Of course, data breach is a risk, like what happened in Singapore, where, following a cyber-attack, the Prime Minister of Singapore’s medical data was compromised. Nonetheless, digitization must be mandated by the government. The key challenge to this is mandating each stakeholder to adopt a common framework on a single centralized platform. Currently, while the public healthcare system operates on one platform, private healthcare providers all have their own system.
We have seen in the news that there has been a few articles of medical cannabis and the potential to legalize that for medical purposes in Malaysia. Do you think there is potential for Malaysia to enter this area?
There is some discussion about Malaysia wanting to be the first country in Asia to legalize medical cannabis. However, in the ASEAN region, the Philippines have already started the process and legislation is awaiting approval. In that sense, it doesn’t seem possible that Malaysia could be the first.
Moreover, medical cannabis is a complex subject here. Any legislation will need to be carefully considered in relation to Malaysia’s draconian laws on narcotics, as legalizing medical cannabis could create a legal grey area. However, there are patients who can’t use current treatments due to an allergy to certain molecules and suffer greatly with pain from conditions such as cancer. If medical cannabis can someway alleviate this, making them more comfortable, it would be important for the government to make a step towards this solution.
You have experienced working in multiple countries across the ASEAN region. What differentiates the Malaysian market from its neighbouring countries?
With the rising cost of healthcare globally, governments must reduce healthcare costs and make their systems more robust. At the end of the day, if the patient is not paying for healthcare, the government is. Therefore, the main differentiator I feel is the will of the Malaysian government in providing affordable healthcare. Despite the criticisms of the previous government, Malaysia still has a relatively robust healthcare infrastructure and the government is proactive in finding solutions to the issues within the system. I think healthcare should be a right for everyone, but we have to be mindful of the increasing burden of healthcare costs and governments will not be able to subsidize everything. For example, Indonesia has a government insurance scheme called BPJS and it is in jeopardy due to rising cost. In my opinion, Malaysia has one of the most dynamic healthcare systems in which patient access is better due to public healthcare policies.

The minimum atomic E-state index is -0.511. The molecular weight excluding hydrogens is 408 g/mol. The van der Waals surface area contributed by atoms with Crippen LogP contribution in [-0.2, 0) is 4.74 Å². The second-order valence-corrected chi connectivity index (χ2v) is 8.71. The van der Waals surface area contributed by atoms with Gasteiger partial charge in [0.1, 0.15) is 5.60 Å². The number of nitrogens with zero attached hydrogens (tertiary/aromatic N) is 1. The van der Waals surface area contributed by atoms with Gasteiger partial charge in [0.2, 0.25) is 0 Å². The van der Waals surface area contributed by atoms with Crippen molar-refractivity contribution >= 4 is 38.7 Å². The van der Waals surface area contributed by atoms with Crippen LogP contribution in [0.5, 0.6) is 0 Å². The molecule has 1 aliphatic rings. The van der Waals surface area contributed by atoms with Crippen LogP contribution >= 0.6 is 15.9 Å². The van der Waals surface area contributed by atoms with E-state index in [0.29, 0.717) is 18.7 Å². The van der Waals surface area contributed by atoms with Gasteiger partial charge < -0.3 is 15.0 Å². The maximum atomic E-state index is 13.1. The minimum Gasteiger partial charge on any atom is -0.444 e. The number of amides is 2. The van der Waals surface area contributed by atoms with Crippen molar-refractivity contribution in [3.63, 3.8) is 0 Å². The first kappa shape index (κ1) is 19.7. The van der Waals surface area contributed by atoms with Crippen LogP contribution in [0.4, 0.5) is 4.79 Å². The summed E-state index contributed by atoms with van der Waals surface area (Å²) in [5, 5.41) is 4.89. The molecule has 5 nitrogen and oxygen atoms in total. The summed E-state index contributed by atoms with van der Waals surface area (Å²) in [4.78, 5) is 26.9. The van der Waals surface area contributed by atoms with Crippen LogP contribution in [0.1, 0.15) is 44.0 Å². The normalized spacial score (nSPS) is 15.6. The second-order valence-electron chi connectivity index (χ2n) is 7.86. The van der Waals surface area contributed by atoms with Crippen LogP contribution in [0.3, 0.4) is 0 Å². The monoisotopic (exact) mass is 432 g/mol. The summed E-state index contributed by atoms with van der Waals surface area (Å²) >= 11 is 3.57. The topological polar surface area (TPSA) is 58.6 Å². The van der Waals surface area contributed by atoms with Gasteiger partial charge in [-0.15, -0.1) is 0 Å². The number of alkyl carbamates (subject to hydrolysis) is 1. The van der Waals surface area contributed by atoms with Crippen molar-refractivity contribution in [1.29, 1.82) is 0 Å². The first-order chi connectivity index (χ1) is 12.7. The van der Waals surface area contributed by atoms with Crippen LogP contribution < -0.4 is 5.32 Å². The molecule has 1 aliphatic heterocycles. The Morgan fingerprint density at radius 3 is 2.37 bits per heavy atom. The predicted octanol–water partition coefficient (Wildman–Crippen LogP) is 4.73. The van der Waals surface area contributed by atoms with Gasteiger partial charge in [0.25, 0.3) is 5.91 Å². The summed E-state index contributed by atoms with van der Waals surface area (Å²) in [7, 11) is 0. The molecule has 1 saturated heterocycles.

How do you think the government can address the rising costs of healthcare?
There are certain areas where we can find savings. One example is medical errors. Medical errors account for one in ten of hospital admissions and 50 percent of this is preventable. Globally, USD 42 billion are lost on these medical errors alone. There is a perception that this only happens in low-income countries, but recent data suggest the opposite. It is almost as if the more developed a country is, the more complacent it becomes. In a 2012 Primary Care Study in Malaysia, an alarming 40 percent of all medical errors, such as incorrect drug administration or poor labelling, can cause serious harm. The true extent of the problem is likely to be worse as there is a habit in South-East Asia of underreporting. This is where drug information is useful whereby doctors, nurses and pharmacists can easily check the dosage, drug interactions, drug allergy and even pregnancy alerts before prescribing or dispensing medicines to the patient. In Malaysia, 541 hospitals use our decision support modules where the system prompts healthcare professionals of any potential interactions before the medicine is dispensed. We need more systems like this expanded across the healthcare landscape.
What do you see as the main objectives for MIMS in the upcoming years?
Although we are market leaders, there are still improvements to make. We want to help governments in maintaining their database, particularly the drug data, as it is not easy to maintain an up-to-date database. In the age of the internet, one can be unsure of what data is reputable and what is not. At the same time, due to the vast amount of information available, doctors do not have time to go to the original source, and thus choose to use a reference of choice. We are that reference, and our expertise can be of assistance. It is therefore imperative that the information we provide is of good quality. In fact, just last month, our editorial team was awarded the ISO 9001:2015 certification. Thus, our partners can be sure that the information we provide is a global standard.